Relationship between outer forearc subsidence and plate boundary kinematics along the Northeast Japan convergent margin

Christine Regalla, Donald M. Fisher, Eric Kirby, Kevin P. Furlong

Research output: Contribution to journalArticlepeer-review

25 Scopus citations


Tectonic erosion along convergent plate boundaries, whereby removal of upper plate material along the subduction zone interface drives kilometer-scale outer forearc subsidence, has been purported to explain the evolution of nearly half the world's subduction margins, including part of the history of northeast Japan. Here, we evaluate the role of plate boundary dynamics in driving forearc subsidence in northeastern Japan. A synthesis of newly updated analyses of outer forearc subsidence, the timing and kinematics of upper plate deformation, and the history of plate convergence along the Japan trench demonstrate that the onset of rapid fore-arc tectonic subsidence is contemporaneous with upper plate extension during the opening of the Sea of Japan and with an acceleration in convergence rate at the trench. In Plio-Quaternary time, relative uplift of the outer forearc is contemporaneous with contraction across the arc and a decrease in plate convergence rate. The coincidence of these changes across the forearc, arc, backarc system appears to require an explanation at the scale of the entire plate boundary. Similar observations along other western Pacific margins suggest that correlations between forearc subsidence and major changes in plate kinematics are the rule, rather than the exception. We suggest that a significant component of forearc subsidence at the northeast Japan margin is not the consequence of basal tectonic erosion, but instead reflects dynamic changes in plate boundary geometry driven by temporal variations in plate kinematics. If correct, this model requires a reconsideration of the mass balance and crustal recycling of continental crust at nonaccretionary margins. Key Points Forearc subsidence coeval with upper plate extension, increased convergence rate Regional forearc subsidence/uplift likely reflects plate boundary-scale dynamics Results imply basal tectonic erosion is less efficient than previously assumed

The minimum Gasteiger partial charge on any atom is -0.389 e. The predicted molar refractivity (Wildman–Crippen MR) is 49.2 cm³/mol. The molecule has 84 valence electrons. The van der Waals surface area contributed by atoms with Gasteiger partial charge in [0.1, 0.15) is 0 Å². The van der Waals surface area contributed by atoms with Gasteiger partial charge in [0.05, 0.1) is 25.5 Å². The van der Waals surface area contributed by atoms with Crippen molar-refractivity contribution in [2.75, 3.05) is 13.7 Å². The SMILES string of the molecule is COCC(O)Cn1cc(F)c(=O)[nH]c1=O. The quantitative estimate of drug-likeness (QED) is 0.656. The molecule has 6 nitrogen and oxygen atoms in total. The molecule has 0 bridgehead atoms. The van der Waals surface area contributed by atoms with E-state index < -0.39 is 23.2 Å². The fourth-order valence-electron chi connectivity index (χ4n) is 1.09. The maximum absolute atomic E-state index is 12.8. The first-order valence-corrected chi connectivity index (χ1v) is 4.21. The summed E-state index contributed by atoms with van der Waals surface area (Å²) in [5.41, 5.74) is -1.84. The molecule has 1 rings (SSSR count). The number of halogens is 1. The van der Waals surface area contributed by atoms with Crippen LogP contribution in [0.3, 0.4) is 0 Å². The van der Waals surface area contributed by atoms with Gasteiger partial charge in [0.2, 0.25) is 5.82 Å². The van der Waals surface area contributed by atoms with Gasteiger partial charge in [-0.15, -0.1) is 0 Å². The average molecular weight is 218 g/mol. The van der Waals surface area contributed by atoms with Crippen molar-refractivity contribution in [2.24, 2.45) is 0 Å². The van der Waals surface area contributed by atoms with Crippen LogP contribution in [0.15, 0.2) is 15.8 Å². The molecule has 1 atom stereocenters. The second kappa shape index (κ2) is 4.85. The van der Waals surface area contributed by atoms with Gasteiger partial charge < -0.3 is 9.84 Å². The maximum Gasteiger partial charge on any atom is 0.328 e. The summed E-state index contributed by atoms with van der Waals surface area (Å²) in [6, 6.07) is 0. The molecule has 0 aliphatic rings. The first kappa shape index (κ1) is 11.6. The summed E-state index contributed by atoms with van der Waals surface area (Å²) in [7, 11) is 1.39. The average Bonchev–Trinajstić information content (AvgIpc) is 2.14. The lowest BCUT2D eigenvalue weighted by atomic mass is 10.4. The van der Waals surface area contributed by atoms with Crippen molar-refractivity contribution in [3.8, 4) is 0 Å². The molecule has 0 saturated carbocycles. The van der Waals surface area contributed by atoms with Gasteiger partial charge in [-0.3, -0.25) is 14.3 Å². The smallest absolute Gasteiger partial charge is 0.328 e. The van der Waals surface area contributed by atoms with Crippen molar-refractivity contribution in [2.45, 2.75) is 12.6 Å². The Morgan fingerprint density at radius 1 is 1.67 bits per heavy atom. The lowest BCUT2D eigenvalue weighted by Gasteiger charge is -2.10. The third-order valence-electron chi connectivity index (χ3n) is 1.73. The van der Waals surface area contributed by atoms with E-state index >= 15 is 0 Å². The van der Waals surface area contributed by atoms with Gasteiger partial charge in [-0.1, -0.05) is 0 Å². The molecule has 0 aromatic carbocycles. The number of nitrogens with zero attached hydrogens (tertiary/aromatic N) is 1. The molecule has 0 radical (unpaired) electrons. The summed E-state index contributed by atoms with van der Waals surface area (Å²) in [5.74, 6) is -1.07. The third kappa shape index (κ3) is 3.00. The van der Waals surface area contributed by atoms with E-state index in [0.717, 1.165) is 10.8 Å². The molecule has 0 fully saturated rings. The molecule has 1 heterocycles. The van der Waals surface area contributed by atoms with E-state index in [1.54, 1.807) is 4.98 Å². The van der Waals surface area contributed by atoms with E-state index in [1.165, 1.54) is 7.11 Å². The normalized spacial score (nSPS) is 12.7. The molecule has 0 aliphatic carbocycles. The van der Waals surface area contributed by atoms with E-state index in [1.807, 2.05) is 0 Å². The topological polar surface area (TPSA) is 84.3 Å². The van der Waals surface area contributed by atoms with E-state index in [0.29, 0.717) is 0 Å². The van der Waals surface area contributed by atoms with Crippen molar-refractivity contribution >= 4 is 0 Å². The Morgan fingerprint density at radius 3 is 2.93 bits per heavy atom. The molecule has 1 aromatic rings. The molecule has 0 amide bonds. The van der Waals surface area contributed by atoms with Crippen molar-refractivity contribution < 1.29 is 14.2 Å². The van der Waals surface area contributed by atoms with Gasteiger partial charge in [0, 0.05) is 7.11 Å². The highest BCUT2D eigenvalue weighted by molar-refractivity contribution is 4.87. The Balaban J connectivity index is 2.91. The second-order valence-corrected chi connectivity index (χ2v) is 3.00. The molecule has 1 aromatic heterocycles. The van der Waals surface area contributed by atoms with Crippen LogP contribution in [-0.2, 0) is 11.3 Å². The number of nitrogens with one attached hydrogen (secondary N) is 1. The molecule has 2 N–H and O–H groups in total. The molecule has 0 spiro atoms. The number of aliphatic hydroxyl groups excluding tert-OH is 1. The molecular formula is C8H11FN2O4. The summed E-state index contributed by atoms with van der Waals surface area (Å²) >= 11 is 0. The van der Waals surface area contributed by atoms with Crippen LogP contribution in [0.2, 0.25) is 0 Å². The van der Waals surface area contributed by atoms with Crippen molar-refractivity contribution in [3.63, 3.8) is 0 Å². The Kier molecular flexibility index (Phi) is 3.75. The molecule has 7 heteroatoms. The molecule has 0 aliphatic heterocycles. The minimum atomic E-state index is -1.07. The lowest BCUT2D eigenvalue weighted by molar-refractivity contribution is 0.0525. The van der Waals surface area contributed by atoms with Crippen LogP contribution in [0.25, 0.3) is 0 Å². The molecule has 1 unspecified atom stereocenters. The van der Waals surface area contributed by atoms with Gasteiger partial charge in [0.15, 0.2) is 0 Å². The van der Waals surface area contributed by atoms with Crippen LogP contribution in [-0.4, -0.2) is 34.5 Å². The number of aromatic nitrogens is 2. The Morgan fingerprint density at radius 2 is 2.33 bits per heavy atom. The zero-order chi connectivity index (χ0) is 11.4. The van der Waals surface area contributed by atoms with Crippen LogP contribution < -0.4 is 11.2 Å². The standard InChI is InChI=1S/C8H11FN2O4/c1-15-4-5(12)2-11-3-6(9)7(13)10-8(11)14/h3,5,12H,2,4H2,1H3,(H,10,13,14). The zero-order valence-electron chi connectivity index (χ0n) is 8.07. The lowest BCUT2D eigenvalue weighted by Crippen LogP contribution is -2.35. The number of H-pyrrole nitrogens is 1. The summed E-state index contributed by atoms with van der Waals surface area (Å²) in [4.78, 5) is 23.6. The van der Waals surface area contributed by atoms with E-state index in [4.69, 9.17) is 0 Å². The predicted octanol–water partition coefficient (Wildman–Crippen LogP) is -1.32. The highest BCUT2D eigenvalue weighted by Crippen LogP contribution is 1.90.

Original languageEnglish (US)
Pages (from-to)5227-5243
Number of pages17
JournalGeochemistry, Geophysics, Geosystems
Issue number12
StatePublished - Dec 2013
Externally publishedYes


  • Japan trench
  • forearc subsidence
  • plate boundary kinematics
  • tectonic erosion

ASJC Scopus subject areas

  • Geophysics
  • Geochemistry and Petrology


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